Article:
CSIRO opens ‘missing link’ vaccine lab in Melbourne

The CSIRO has opened a new facility in Clayton to make vaccines quickly for clinical trials, which the organisation hopes will fill a missing link in Australia’s pandemic preparedness.

The $23.1 million National Vaccine and Therapeutics Lab, officially opened on Thursday, can turn vaccines developed by university labs into high-quality products that can be given to humans in clinical trials. Previously that work had to often be done offshore.

Biomedical scientists Mylinh La and David Bloomen at work in the CSIRO’s new vaccine manufacturing lab. Credit:Jason South

“This means when we have another epidemic or pandemic, we would be able to rapidly take multiple candidates through from the lab bench to a phase 1 trial,” CSIRO’s research director for biomedical manufacturing, Professor Susie Nilsson said.

Australia has lacked a dedicated facility to take independent vaccine development teams from university bench to clinical trial, Nilsson said, forcing teams to go overseas.

“It’s essentially getting a candidate across that valley of death,” she said.

When COVID-19 emerged, researchers and industry had to scramble in Australia to manufacture vaccines for testing. The CSIRO quickly repurposed a tiny lab in Clayton, where 10 staff worked around the clock for weeks to scale up the University of Queensland’s COVID-19 vaccine.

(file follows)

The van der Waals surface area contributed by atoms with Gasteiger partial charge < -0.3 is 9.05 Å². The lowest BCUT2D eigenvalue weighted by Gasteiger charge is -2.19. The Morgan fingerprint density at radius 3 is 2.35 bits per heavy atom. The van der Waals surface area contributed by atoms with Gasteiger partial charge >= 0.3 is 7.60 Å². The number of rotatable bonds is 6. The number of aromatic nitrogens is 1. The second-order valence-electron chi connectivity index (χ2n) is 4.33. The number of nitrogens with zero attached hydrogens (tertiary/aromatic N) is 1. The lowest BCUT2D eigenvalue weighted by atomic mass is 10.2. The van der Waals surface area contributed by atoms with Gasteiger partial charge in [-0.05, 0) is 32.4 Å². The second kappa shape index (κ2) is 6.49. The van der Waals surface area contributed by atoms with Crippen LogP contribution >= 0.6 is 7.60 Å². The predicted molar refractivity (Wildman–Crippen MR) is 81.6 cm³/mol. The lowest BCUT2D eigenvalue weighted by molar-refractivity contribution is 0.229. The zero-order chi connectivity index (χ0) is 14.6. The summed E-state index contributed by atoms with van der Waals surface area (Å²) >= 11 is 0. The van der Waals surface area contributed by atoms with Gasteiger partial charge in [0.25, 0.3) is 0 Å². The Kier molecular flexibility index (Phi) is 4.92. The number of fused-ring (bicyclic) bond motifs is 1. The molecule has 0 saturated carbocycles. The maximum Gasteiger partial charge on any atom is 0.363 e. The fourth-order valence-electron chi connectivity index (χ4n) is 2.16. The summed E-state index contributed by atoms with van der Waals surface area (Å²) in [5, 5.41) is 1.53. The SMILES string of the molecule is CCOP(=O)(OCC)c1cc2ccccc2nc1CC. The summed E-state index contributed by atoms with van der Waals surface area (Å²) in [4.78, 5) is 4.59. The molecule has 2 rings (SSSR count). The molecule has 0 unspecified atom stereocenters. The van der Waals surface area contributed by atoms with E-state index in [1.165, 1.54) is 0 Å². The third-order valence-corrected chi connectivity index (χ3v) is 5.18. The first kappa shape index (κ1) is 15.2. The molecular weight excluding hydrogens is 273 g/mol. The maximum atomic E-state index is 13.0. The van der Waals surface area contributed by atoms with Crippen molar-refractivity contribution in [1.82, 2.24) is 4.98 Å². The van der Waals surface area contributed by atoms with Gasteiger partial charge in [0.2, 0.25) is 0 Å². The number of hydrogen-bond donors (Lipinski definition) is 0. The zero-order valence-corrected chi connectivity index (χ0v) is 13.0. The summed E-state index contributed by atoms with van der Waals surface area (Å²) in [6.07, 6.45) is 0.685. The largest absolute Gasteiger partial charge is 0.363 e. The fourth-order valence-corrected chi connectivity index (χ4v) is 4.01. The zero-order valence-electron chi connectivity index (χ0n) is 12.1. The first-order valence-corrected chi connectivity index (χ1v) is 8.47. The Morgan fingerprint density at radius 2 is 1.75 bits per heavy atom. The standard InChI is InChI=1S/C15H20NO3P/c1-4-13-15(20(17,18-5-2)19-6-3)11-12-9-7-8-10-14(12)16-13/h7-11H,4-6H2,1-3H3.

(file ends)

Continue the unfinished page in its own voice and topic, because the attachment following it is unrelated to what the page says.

“It was super-exciting, but super-intense,” said Nilsson. With extreme effort, they succeeded. But the experience confirmed the need for Australia to expand its ability to make vaccines, both for this pandemic and the next.

The new biosecurity level-2 facility sits behind a series of airlocks; workers have to dress in full suits to go inside. “This place is cleaner than an operating theatre,” said John Power, group leader of regulated biomanufacturing.

The lab makes protein and viral vector vaccines – the technologies used in Novavax and AstraZeneca’s jabs. The vaccines are grown by vast armies of cells housed in huge steel vats known as bioreactors.

The cells are given the genetic code for what needs to be produced: a viral protein perhaps, or even a whole antibody. They churn the product out en masse, before it is filtered out, purified, and filled into vials.

The genetically-modified cells arrive frozen in a tiny vial at Clayton; the team carefully thaw them and then grow them to up to 200 litres.

The process is like tending to a plant – the researchers carefully tweak temperature and oxygen levels to get the cells to grow at their best.

When CSL was making the AstraZeneca vaccine, these processes hadn’t been perfected, leading to the first batch of vaccine being lower than was expected. CSIRO’s lab will specialise in perfecting that process before it goes into large-scale manufacture.

“If we get another pandemic, we should be in a much better place,” Nilsson said.

The facility also comes with machinery to fill vaccines into vials, ready for use in clinical humans.

Facilities like this exist in Australia but are generally only for large runs.

The facility can do both vaccines and drug therapies. It is already working on an antibody therapy for a university researchers declined to name.

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